Mexican shootout that killed beauty queen linked to Fast and Furious

Another gun sent to Mexico under the White House’s “Fast and Furious” program  has been found beside a murdered Mexican, just as the White House prepares to  launch a large-scale political campaign built on the Dec. 14 massacre of 26  Americans in Newtown, Conn.

The dead Mexican, Maria Gamez, was killed in a shootout Nov. 23 shootout between cops and  drug-runners. The incident made headlines because a Mexican beauty queen was  killed in the exchange of fire. Though Maria Susana Flores Gamez reportedly  had a gun in her hand, police said she was likely used as a human shield when  the men in the car she was traveling in pushed her out in front of them.

More than 150 Mexicans have been killed or wounded by the Fast and Furious  guns, according to Humbert Benitez Trevino, a former attorney general of  Mexico.

U.S. officials had allowed the gun — a Romanian-built AK-47-knockoff, dubbed a  WASR-10 — to be bought in the U.S. and illegally transported by criminals  into Mexico, Iowa Sen. Chuck Grassley told CBS.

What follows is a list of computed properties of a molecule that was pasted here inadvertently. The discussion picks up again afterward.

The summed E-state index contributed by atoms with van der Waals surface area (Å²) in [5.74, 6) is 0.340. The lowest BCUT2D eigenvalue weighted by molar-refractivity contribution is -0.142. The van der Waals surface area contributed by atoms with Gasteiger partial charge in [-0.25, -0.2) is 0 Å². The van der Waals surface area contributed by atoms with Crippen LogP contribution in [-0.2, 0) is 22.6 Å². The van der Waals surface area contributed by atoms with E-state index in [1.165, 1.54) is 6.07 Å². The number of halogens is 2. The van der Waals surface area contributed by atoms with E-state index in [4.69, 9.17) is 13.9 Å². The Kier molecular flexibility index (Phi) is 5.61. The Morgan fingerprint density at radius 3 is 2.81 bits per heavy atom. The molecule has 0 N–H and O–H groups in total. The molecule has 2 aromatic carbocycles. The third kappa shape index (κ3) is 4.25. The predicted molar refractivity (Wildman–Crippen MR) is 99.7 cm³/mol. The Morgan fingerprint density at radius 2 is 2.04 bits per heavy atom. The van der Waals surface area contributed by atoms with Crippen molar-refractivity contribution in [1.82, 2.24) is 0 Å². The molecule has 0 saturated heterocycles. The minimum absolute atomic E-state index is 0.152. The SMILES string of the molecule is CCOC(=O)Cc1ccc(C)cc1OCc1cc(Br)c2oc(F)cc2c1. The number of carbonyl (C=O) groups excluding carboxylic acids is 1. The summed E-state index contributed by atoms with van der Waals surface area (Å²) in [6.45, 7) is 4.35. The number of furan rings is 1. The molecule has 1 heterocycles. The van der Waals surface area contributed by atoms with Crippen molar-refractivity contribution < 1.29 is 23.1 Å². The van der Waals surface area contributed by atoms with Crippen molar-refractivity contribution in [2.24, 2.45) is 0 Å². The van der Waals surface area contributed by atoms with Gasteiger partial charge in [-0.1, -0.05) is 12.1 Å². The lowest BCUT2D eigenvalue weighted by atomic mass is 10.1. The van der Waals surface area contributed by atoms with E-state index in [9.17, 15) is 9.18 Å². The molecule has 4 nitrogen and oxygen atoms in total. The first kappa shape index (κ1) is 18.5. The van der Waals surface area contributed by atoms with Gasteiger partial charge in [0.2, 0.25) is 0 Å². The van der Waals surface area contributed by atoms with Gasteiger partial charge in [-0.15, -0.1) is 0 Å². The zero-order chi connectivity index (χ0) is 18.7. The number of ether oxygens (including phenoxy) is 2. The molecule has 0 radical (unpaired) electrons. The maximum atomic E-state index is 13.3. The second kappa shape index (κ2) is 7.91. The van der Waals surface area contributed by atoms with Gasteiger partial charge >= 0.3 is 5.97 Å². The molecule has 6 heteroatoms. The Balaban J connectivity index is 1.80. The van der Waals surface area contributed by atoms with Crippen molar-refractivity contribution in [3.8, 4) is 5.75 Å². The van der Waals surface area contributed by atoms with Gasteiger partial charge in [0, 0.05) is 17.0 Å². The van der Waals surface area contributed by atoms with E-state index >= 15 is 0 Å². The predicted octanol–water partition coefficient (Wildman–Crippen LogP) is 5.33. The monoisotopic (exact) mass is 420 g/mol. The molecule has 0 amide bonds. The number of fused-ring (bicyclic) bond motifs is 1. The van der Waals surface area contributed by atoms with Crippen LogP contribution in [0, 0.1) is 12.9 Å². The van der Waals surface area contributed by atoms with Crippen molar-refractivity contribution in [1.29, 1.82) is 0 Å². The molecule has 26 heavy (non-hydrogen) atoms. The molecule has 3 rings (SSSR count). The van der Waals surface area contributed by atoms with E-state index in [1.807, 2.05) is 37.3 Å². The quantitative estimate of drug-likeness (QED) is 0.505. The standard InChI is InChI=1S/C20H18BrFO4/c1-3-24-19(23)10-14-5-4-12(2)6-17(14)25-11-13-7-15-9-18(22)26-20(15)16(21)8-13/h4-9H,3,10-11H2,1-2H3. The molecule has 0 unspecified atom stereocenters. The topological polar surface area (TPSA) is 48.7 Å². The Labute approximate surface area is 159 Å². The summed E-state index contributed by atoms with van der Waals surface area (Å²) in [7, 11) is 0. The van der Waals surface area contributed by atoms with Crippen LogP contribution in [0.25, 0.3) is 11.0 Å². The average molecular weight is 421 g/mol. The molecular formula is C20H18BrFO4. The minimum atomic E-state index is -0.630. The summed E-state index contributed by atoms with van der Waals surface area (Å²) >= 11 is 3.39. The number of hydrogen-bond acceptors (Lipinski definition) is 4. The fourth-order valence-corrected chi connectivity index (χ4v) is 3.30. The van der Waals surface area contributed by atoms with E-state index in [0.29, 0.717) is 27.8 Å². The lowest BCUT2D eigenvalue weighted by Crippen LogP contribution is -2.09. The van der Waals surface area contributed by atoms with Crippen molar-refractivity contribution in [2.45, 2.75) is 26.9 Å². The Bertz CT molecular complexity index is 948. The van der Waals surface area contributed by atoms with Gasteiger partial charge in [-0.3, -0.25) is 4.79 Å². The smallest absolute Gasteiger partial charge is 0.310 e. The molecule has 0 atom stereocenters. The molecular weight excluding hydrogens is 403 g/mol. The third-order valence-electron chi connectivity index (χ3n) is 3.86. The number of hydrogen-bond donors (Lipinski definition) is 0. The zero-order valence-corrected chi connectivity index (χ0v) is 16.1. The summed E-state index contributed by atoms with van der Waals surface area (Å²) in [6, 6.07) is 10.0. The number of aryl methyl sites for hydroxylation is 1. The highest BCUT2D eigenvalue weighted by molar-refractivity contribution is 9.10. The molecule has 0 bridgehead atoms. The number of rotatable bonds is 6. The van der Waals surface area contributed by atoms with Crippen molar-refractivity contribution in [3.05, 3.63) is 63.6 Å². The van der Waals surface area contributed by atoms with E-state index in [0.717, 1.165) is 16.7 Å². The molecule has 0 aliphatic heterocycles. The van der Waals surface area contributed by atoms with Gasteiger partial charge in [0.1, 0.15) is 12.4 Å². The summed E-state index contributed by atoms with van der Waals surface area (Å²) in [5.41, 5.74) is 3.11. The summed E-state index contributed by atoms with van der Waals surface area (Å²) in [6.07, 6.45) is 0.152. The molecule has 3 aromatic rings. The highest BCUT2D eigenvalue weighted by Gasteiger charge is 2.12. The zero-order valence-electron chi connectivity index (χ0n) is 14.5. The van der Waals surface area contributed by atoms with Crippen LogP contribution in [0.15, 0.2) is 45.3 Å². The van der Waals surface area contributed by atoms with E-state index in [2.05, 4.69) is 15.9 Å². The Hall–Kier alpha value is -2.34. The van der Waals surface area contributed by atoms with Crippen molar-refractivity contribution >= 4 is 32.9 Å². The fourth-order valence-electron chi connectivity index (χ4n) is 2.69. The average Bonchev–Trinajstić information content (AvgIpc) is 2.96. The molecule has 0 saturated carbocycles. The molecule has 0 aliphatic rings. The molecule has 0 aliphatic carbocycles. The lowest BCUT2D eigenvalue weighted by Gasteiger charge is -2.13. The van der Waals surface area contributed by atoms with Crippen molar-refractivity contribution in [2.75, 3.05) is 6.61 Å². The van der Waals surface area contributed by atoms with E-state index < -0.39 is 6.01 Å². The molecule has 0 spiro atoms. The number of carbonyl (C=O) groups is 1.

Under the Fast and Furious program, Department of Justice officials allowed  more than 1,400 guns to be bought in the U.S. and transported south to  drug-gangs, including the murderous Sinaloa Cartel.

Critics say the program was intended by top-level officials to smear U.S.  gun-sellers as reckless supporters of the cartels, and boost the  administration’s plans for gun-control legislation.

Several mid-level and senior officials in the Justice Department have been  fired or quit following GOP-led investigations of the program.

White House officials deny any role in the scandal. Since the scandal  broke, the White House hadn’t pusheded gun control.

But following the Dec. 14 massacre of 20 children and six unarmed adults in  Newtown, the president decided to focus attention on guns.

There “can’t be an excuse for inaction,” Obama told attendees at a Dec. 16  memorial service for victims of the shooting. “If there is even one step we can  take to save another child, or another parent, or another town, from the grief  that has visited Tucson, and Aurora, and Oak Creek, and Newtown — and  communities from Columbine to Blacksburg before that — then surely we have an  obligation to try.”

On Dec. 18, White House spokesman Jay Carney announced that Obama met with  Attorney General Eric Holder on Dec. 17 to plan a political campaign against  gun-related violence.

Along with Holder, Obama met with the secretaries of the education and of  health and human services.

The meeting, Carney said, “underscores the comprehensive way in which the  president views this problem.”

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